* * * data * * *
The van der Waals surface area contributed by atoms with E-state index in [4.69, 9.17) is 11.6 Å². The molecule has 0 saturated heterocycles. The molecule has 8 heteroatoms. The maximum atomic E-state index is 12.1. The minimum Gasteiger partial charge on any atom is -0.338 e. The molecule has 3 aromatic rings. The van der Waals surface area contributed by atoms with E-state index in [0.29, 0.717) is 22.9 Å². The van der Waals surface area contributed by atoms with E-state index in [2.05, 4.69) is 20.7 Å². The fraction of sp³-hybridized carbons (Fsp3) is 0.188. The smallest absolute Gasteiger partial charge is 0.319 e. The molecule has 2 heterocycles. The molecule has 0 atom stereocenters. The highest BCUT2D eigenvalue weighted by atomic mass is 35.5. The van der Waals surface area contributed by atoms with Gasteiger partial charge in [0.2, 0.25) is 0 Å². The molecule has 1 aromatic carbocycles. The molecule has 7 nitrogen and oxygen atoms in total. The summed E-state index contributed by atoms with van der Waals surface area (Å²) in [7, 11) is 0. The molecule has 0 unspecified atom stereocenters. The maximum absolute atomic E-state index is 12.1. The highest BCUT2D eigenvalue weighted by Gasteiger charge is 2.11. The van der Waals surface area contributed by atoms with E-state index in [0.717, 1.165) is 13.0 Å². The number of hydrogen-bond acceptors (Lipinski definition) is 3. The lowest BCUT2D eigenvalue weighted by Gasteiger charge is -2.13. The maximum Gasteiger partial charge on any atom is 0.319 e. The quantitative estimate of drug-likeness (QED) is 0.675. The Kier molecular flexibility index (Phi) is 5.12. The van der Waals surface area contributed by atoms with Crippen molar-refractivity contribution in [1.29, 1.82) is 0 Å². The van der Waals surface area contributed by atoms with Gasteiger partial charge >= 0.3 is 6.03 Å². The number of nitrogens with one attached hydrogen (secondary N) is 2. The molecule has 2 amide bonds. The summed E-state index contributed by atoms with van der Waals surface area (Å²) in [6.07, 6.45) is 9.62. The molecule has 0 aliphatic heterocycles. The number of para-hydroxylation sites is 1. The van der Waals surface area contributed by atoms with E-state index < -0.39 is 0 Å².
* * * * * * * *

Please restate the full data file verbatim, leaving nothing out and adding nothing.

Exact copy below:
The van der Waals surface area contributed by atoms with E-state index in [4.69, 9.17) is 11.6 Å². The molecule has 0 saturated heterocycles. The molecule has 8 heteroatoms. The maximum atomic E-state index is 12.1. The minimum Gasteiger partial charge on any atom is -0.338 e. The molecule has 3 aromatic rings. The van der Waals surface area contributed by atoms with E-state index in [0.29, 0.717) is 22.9 Å². The van der Waals surface area contributed by atoms with E-state index in [2.05, 4.69) is 20.7 Å². The fraction of sp³-hybridized carbons (Fsp3) is 0.188. The smallest absolute Gasteiger partial charge is 0.319 e. The molecule has 2 heterocycles. The molecule has 0 atom stereocenters. The highest BCUT2D eigenvalue weighted by atomic mass is 35.5. The van der Waals surface area contributed by atoms with Gasteiger partial charge in [0.2, 0.25) is 0 Å². The molecule has 1 aromatic carbocycles. The molecule has 7 nitrogen and oxygen atoms in total. The summed E-state index contributed by atoms with van der Waals surface area (Å²) in [7, 11) is 0. The molecule has 0 unspecified atom stereocenters. The maximum absolute atomic E-state index is 12.1. The highest BCUT2D eigenvalue weighted by Gasteiger charge is 2.11. The van der Waals surface area contributed by atoms with E-state index in [0.717, 1.165) is 13.0 Å². The number of hydrogen-bond acceptors (Lipinski definition) is 3. The lowest BCUT2D eigenvalue weighted by Gasteiger charge is -2.13. The maximum Gasteiger partial charge on any atom is 0.319 e. The quantitative estimate of drug-likeness (QED) is 0.675. The Kier molecular flexibility index (Phi) is 5.12. The van der Waals surface area contributed by atoms with Crippen molar-refractivity contribution in [1.29, 1.82) is 0 Å². The van der Waals surface area contributed by atoms with Gasteiger partial charge >= 0.3 is 6.03 Å². The number of nitrogens with one attached hydrogen (secondary N) is 2. The molecule has 2 amide bonds. The summed E-state index contributed by atoms with van der Waals surface area (Å²) in [6.07, 6.45) is 9.62. The molecule has 0 aliphatic heterocycles. The number of para-hydroxylation sites is 1. The van der Waals surface area contributed by atoms with E-state index < -0.39 is 0 Å².